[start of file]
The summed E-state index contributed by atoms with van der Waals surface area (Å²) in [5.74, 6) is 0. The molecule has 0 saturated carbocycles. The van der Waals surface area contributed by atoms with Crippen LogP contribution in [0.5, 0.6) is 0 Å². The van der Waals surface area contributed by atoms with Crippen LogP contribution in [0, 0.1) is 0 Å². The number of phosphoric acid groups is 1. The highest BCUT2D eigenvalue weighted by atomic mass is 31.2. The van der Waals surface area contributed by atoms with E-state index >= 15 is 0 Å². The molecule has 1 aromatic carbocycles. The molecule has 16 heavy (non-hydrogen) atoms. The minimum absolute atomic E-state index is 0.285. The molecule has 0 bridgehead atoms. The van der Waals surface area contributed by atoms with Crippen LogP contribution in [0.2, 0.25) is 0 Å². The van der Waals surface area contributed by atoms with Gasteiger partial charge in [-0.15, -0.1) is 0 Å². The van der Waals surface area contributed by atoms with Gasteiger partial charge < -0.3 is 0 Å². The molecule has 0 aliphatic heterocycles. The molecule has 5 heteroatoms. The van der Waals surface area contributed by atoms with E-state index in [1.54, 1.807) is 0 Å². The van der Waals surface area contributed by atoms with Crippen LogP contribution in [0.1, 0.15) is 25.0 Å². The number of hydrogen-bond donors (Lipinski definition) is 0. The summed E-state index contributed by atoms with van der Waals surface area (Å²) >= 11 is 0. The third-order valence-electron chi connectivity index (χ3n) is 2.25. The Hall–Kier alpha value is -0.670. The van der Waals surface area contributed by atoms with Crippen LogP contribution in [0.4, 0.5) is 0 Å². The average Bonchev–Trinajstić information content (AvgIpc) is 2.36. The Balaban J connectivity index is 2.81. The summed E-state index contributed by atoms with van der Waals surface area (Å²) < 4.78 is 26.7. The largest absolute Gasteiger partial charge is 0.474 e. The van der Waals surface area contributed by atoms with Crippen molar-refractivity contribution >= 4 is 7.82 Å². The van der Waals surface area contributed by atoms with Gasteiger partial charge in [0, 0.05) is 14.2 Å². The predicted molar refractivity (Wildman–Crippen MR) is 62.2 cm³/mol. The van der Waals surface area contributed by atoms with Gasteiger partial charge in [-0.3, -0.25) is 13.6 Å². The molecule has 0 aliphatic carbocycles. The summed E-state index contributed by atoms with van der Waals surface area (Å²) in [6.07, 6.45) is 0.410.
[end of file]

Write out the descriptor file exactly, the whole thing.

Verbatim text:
The summed E-state index contributed by atoms with van der Waals surface area (Å²) in [5.74, 6) is 0. The molecule has 0 saturated carbocycles. The van der Waals surface area contributed by atoms with Crippen LogP contribution in [0.5, 0.6) is 0 Å². The van der Waals surface area contributed by atoms with Crippen LogP contribution in [0, 0.1) is 0 Å². The number of phosphoric acid groups is 1. The highest BCUT2D eigenvalue weighted by atomic mass is 31.2. The van der Waals surface area contributed by atoms with E-state index >= 15 is 0 Å². The molecule has 1 aromatic carbocycles. The molecule has 16 heavy (non-hydrogen) atoms. The minimum absolute atomic E-state index is 0.285. The molecule has 0 bridgehead atoms. The van der Waals surface area contributed by atoms with Crippen LogP contribution in [0.2, 0.25) is 0 Å². The van der Waals surface area contributed by atoms with Gasteiger partial charge in [-0.15, -0.1) is 0 Å². The van der Waals surface area contributed by atoms with Gasteiger partial charge < -0.3 is 0 Å². The molecule has 0 aliphatic heterocycles. The molecule has 5 heteroatoms. The van der Waals surface area contributed by atoms with E-state index in [1.54, 1.807) is 0 Å². The van der Waals surface area contributed by atoms with Crippen LogP contribution in [0.1, 0.15) is 25.0 Å². The number of hydrogen-bond donors (Lipinski definition) is 0. The summed E-state index contributed by atoms with van der Waals surface area (Å²) >= 11 is 0. The third-order valence-electron chi connectivity index (χ3n) is 2.25. The Hall–Kier alpha value is -0.670. The van der Waals surface area contributed by atoms with Crippen LogP contribution in [0.4, 0.5) is 0 Å². The average Bonchev–Trinajstić information content (AvgIpc) is 2.36. The Balaban J connectivity index is 2.81. The summed E-state index contributed by atoms with van der Waals surface area (Å²) < 4.78 is 26.7. The largest absolute Gasteiger partial charge is 0.474 e. The van der Waals surface area contributed by atoms with Crippen molar-refractivity contribution >= 4 is 7.82 Å². The van der Waals surface area contributed by atoms with Gasteiger partial charge in [0, 0.05) is 14.2 Å². The predicted molar refractivity (Wildman–Crippen MR) is 62.2 cm³/mol. The van der Waals surface area contributed by atoms with Gasteiger partial charge in [-0.3, -0.25) is 13.6 Å². The molecule has 0 aliphatic carbocycles. The summed E-state index contributed by atoms with van der Waals surface area (Å²) in [6.07, 6.45) is 0.410.